Stablecoins are crypto tokens that are pegged to a certain fiat currency, or to precious or rare metal. Fiat currencies are usually global currencies such as the US Dollar or the Euro. Stablecoins offer a bridge between fiat currencies and cryptocurrencies. Launched in 2014, BitUSD was the first ever stablecoin.
Now although stablecoins are crypto tokens pegged to the price of another asset, there are different types of stablecoins based on their collateral structure. Let us take a look.
Different types of stablecoins
Based on the collateral structure, there are four main types of stablecoins.
Fiat-backed: As the name suggests, this type of coin is backed by real fiat currency reserves. They usually have a 1:1 ratio to their underlying backing. One coin would be equivalent to one unit of currency, such as one dollar or one euro, according to the 1:1 ratio. As a result, every stablecoin backed by fiat has actual fiat money in a bank account to support it. The stablecoin’s administrator will transfer the appropriate amount of fiat money from its reserve to the user’s bank account when a user redeems their coins. At the same time, an equivalent number of coins are destroyed or removed from circulation.
Because of their structural benefit, fiat-backed coins are among the simplest of stablecoins.
Examples of such coins are USD Coin (USDC) and Tether (USDT). Tether is the largest stablecoin issuer by market cap. However, many have raised issues with Tether’s lack of a proper audit. Some believe that the firm does not have the necessary reserves in backing.
Crypto-backed: These coins are backed by cryptocurrencies. Since traditional cryptocurrencies are so volatile, it may seem a little paradoxical to link a stablecoin to one in a 1:1 ratio. However, crypto-backed coins don’t use a 1:1 peg, and hence don’t function exactly the same as fiat-backed stablecoins. Instead, these assets are over-collateralized. This is to make up for the extremely high chance that the collateral would see a price fluctuation. It is often referred to as a “security pledge.”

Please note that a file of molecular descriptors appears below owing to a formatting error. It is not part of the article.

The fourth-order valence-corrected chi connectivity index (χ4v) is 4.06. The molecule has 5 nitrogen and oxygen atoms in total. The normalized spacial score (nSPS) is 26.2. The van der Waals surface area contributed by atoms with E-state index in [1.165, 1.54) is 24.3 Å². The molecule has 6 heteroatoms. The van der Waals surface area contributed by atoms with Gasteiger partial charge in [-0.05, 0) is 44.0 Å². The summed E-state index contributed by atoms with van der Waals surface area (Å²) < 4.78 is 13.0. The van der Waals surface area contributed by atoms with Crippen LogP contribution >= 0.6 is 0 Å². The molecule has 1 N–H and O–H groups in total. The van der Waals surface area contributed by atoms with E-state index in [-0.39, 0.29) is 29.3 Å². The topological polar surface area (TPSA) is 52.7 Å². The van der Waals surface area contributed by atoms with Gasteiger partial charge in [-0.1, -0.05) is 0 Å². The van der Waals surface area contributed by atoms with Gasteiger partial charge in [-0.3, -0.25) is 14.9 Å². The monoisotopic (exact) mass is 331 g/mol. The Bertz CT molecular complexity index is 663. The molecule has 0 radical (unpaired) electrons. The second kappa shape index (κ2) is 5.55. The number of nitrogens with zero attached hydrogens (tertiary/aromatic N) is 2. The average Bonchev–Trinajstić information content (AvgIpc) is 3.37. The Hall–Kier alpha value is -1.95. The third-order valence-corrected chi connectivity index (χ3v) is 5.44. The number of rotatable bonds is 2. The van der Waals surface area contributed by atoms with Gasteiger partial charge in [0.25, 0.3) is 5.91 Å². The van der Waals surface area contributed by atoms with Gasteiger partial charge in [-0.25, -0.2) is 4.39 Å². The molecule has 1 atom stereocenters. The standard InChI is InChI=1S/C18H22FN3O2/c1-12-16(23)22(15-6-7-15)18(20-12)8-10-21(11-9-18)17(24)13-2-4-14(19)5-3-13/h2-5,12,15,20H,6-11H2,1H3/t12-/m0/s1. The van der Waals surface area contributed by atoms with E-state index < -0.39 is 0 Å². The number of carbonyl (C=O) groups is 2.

Examples of such coins are DAI and Wrapped BTC.
Apart from fiat and crypto
Commodity-backed: These tokens are backed by physical commodities, such as gold, silver, or oil. In a sense, commodify-backed tokens are a digital representation of a real-world asset. Commodity-backed stablecoins are very helpful to people who desire to invest in precious materials but find it difficult to obtain actual precious materials. When an investor purchases a token backed by a commodity, they receive a currency that is liquid and has the same value as the collateral. Gold is the most popular commodity for such coins.
Examples of commodity-backed coins include Paxos Gold (PAXG) and Tether Gold (XAUt). Both these tokens are pegged 1:1 to the value of one fine troy ounce of a London Good Delivery gold bar.
Algorithmic: Algorithmic stablecoins aren’t backed by any other assets, in contrast to the other stablecoins. Instead, they are governed by computer code. Although an algorithmic coin can be anchored to another asset, they lack any form of security. These stablecoins usually use algorithms to regulate the coin’s supply, which in turn can regulate its value.
Terra’s UST was probably the most popular algorithmic stablecoin as it was at the heart of the crypto market crash of 2022. The value of TerraUSD was preserved via its burn-mint connection to Luna (LUNA). Some Terra would be burned if the price was more than one USD, whereas some LUNA would be burned if the price was lower. However, a series of events caused investors to dump their UST, leading to a surge in supply. This led to a massive spiral which caused the crash of both tokens.